Little Boy Essay Research Paper Little BoyOn

Little Boy Essay, Research Paper Little Boy On the morning of August 6, 1945, a B-29 bomber named Enola Gay flew over the industrial city of Hiroshima, Japan and dropped the first atomic bomb ever used in war. The city went up in flames caused by the immense power equal to about 20,000 tons of TNT. The project was a success.

Little Boy Essay, Research Paper

Little Boy

On the morning of August 6, 1945, a B-29 bomber named Enola Gay flew over the industrial city of Hiroshima, Japan and dropped the first atomic bomb ever used in war. The city went up in flames caused by the immense power equal to about 20,000 tons of TNT. The project was a success. Hundreds of thousands died and still more were wounded. This was the final triumph that finally brought Japan to surrender. The effects of the bomb are still being seen but there is no doubt that the atomic bomb project was the greatest scientific feat of the 20th century. There was an unprecedented assemblage of civilian, military, and scientific, minds at work. Their pertinacious, intense, and theological ideas helped shape a new era. Unknowingly they also help shape what could have been the end of earth its self. This dim future was best described by Albert Einstein, the man responsible for starting the atomic bomb project in the US, “I know not with what weapons World War 3 will be fought with but I do know that world war 4 will be fought with sticks and stones.” As one can see begin serious controversies concerning its sheer power and destruction began as soon as the first bomb was used on Hiroshima.

The Manhattan Project was the code name for the US effort during World War II to produce the atomic bomb. It was appropriately named for the Manhattan Engineer District of the US Army Corps of Engineers, because much of the early research was done in New York City (Badash). Sparked by refugee physicists in the United States, the program was slowly organized after German scientists discovered nuclear fission in 1938. Many US scientists expressed the fear that Hitler would attempt to build a fission bomb. In theory this “fission bomb” would be more destructive than all the explosives they had in their hands (Rhode 340). Frustrated with the idea that Germany might produce an atomic bomb first, Leo Szilard and Eugene Wigner asked Albert Einstein, a famous scientist during that time, to use his influence and write a letter to president FDR. The letter pleaded for support to further research the power of nuclear fission and warned the president of the unfathomable destruction Hitler could cause (Badash). His letters were a success, and President Roosevelt established “The Fission Bomb Project” (Brown & Macdonald 140).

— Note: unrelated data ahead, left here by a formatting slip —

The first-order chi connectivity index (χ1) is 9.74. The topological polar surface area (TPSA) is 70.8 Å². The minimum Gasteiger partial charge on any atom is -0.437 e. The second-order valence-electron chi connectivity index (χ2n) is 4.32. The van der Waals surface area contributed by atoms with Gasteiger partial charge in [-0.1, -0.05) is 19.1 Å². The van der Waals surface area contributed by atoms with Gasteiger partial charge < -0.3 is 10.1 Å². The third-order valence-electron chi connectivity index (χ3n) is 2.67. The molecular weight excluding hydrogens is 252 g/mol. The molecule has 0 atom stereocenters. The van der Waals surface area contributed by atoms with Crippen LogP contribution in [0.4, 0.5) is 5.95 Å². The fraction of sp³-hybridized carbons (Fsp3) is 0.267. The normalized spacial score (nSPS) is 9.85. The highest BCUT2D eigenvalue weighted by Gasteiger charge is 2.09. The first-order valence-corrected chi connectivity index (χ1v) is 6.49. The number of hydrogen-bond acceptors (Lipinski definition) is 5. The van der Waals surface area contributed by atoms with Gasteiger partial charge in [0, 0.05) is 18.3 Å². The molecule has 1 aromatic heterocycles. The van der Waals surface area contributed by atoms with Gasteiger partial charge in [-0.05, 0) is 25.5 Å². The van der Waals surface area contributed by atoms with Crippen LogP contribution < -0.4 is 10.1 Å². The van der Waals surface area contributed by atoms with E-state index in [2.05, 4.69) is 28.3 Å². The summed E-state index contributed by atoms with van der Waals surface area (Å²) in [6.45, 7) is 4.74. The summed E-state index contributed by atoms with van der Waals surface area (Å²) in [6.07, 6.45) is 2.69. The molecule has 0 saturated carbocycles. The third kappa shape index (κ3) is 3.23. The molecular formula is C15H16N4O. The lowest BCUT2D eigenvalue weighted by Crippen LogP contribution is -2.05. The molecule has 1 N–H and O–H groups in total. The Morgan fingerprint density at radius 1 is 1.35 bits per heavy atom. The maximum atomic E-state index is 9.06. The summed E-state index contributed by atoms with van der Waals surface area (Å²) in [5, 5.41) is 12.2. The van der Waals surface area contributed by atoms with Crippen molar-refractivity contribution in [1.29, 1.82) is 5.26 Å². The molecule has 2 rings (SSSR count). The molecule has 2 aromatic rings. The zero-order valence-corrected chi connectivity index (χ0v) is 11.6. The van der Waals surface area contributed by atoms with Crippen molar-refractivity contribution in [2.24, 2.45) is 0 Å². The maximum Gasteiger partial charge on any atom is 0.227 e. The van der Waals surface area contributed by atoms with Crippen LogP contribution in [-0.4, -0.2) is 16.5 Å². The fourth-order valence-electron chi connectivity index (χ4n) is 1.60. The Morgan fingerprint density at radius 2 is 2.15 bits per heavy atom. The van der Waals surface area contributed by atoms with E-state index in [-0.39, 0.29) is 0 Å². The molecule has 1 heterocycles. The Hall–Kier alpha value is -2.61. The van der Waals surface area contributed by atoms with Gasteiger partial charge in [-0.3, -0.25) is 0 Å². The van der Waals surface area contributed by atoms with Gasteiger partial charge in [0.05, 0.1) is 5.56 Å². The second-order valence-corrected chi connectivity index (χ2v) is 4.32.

Physicists from 1939 onward, conducted much research to find answers to such questions as “how many neutrons were emitted in each fission?” “Which elements would not capture the neutrons but would moderate or reduce their velocity?” and “which element achieved the most powerful fission?” After their research the scientists found the Uranium was the most effective for their project. The next question was which isotope of the fissured more effectively, the lighter and scarcer isotope of uranium (U-235) or the common isotope (U-238). They also learned that each fission releases a few neutrons. A chain reaction, therefore, was theoretically possible, if not too many neutrons escaped from the mass or were captured by impurities. To create this chain reaction and turn it into a usable weapon was the ultimate goal of the Manhattan Project.

In 1942 General Leslie Groves was chosen to succeed Vannevar Bush as the head of “the Fission Bomb Project” During this changeover the project was renamed in army fashion to a code name, “the Manhattan Project”. Groves immediately purchased a site at Oak Ridge, Tennessee, for facilities to separate the necessary uranium-235 from the much more common uranium-238. Uranium 235 was an optimal choice for the bomb because of its unusually unstable composition. Thus, the race to separate the two began. During that time, the work to perfect the firing mechanism and structure of the bomb was also swiftly underway.